Rep. Drew Ferguson has introduced HR 6415, which among other things, legislates billions of dollars for a border wall with Mexico.
I suppose he is doing this to curry favor with Trump supporters (41 percent of Americans, per Gallup).
But, President Trump is faced with a real dilemma on immigration. Separating families at the border is very unpopular. And, his efforts to reunite the families have been unsuccessful. Further, Obama’s DACA Executive Order protecting the Dreamers was widely popular. The Dreamers, illegals who were brought over as children, are generally productive individuals with no criminal record. Americans want them to remain here. However, Trump abolished Obama’s Executive Order, getting credit with his base and a black eye with the rest of America.
President Trump has also stated repeatedly that he wants to build a wall. He has lied to us countless times, saying Mexico will pay for it. He even says that he wants government shut down if it is not built.
But, that is not what most Americans think. Per a 2-6-18 Quinnipiac poll, the public is 2-1 against closing government over the wall. Further, 59 percent of Americans do not want a wall at all. Clearly, most of the public believes that building the wall is just another of Trump’s wild notions with no basis in reality. And, it is not just Democrats; only Trump’s base supports him on the issue. Accordingly, only 33 percent of Americans believe that undocumented workers take American workers jobs.
Much of the opposition is based on pragmatism. As Arizona Governor Janet Napolitano so aptly put it: “Show me a 50-foot wall and I'll show you a 51-foot ladder.’’
The percentage of Americans seeing immigration as “good” is an amazing 72 percent, up from 62 percent in 2001. So much for the Fox News frenzy touting the groundswell against immigration. It’s only their viewers composing the groundswell.
Why do Americans view immigration positively? Certainly, the fact that we are a nation of immigrants has something to do with it.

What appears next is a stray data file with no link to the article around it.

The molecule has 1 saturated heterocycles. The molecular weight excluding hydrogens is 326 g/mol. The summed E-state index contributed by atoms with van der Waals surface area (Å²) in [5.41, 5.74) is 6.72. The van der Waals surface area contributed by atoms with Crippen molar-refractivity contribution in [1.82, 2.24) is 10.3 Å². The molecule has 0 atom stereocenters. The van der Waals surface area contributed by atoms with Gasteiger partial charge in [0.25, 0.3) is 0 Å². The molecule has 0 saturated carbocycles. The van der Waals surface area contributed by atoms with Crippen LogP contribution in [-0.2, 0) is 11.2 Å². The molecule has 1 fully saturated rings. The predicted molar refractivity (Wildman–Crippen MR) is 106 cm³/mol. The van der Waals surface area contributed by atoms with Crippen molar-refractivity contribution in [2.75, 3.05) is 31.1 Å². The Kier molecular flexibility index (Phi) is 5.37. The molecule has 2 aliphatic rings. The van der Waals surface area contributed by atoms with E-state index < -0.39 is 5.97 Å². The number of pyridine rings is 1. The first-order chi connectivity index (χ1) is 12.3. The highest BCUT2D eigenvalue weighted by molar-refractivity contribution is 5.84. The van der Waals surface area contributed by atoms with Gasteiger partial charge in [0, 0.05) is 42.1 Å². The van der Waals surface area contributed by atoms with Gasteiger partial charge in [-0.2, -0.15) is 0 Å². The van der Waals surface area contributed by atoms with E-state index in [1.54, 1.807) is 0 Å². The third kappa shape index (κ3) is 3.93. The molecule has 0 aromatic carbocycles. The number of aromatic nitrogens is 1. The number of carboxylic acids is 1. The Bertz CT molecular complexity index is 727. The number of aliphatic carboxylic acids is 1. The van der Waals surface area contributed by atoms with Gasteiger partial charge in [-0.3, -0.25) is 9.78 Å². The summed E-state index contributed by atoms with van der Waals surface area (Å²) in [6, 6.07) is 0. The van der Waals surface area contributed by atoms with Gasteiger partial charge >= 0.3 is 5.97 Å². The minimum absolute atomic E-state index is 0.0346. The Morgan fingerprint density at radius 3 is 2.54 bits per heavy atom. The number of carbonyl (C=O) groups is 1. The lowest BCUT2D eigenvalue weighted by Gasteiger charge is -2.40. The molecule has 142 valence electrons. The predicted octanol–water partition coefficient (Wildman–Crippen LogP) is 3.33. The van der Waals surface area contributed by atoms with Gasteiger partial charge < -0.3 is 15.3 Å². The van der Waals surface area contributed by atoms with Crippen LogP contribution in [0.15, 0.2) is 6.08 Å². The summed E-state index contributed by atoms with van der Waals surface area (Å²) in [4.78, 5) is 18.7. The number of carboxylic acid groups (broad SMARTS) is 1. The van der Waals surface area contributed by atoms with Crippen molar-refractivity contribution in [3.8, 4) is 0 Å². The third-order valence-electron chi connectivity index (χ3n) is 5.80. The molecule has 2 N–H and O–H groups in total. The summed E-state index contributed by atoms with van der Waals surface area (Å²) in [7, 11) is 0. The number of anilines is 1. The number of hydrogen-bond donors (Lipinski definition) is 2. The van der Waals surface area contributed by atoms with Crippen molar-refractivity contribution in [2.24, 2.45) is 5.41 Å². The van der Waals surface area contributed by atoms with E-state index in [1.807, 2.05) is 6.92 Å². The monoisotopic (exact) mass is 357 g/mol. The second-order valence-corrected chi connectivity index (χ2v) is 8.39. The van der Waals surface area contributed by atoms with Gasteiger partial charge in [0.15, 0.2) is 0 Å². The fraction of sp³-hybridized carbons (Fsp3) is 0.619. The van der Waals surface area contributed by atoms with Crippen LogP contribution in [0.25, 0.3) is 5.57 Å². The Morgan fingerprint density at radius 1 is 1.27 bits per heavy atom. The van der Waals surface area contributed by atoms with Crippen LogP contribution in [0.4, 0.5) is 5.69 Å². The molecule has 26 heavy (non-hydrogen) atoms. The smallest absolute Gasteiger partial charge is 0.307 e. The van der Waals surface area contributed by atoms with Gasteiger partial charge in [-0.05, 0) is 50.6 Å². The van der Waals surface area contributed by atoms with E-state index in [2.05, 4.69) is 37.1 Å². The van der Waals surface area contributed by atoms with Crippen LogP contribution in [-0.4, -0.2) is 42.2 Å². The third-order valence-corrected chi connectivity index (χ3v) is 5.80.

My grandparents and father were immigrants – originally, illegals. I am a retired SVP with a publicly held firm. Two of my children are physicians, and the other is a successful Georgia small business owner. Certainly, immigrants are what has made this nation what it is today. But, what about illegal immigration?
With the Trump Presidency, illegal immigration has become a very visible issue. Based on Fox News coverage, one would think that the American public was up in arms about waves of Mexicans taking jobs from hard working citizens. Build that wall, deport them.
But, if you thought that, you would be dead wrong. The illegal issue is not as clear cut as some politicians would have us believe. A surprising 66 percent of Americans do not want either deportations or a wall (Gallup, 7-16).
The vast majority of Americans, 84 percent, support allowing illegals to become U.S. citizens over time. Even 76 percent of Republicans agree.
Children of the ’60s will remember these lyrics to a popular Bob Dylan song: “Ain’t gonna work on Maggie’s farm no more.”
With Donald Trump getting elected and Bob Dylan getting a Nobel Prize, let’s consider a reinterpretation of the words to Maggie’s farm.
Who works on that farm when Americans refuse to do so? The real-life answer is undocumented immigrants.
We can build all the walls we want to, but so long as there are jobs here that do not pay enough to attract American citizens, illegal immigrants will come here and take them. And, even if this were not the case, the instability and violence in Central America would cause us to receive refugees.
In his 2007 State of the Union address, President George W. Bush outlined a comprehensive strategy, including securing borders and assimilating illegals. It is sad that his party – and mine and Ferguson’s – did not support his very reasonable solution to the immigration crisis, which has just gotten worse due to congressional inaction.It is even sadder that Ferguson, GOP elites and Trump continue to believe that the solution is building a wall.
Jack Bernard of Fayette County, a retired corporate executive, was a two-term county commissioner and former county Republican Party chairman in Jasper County.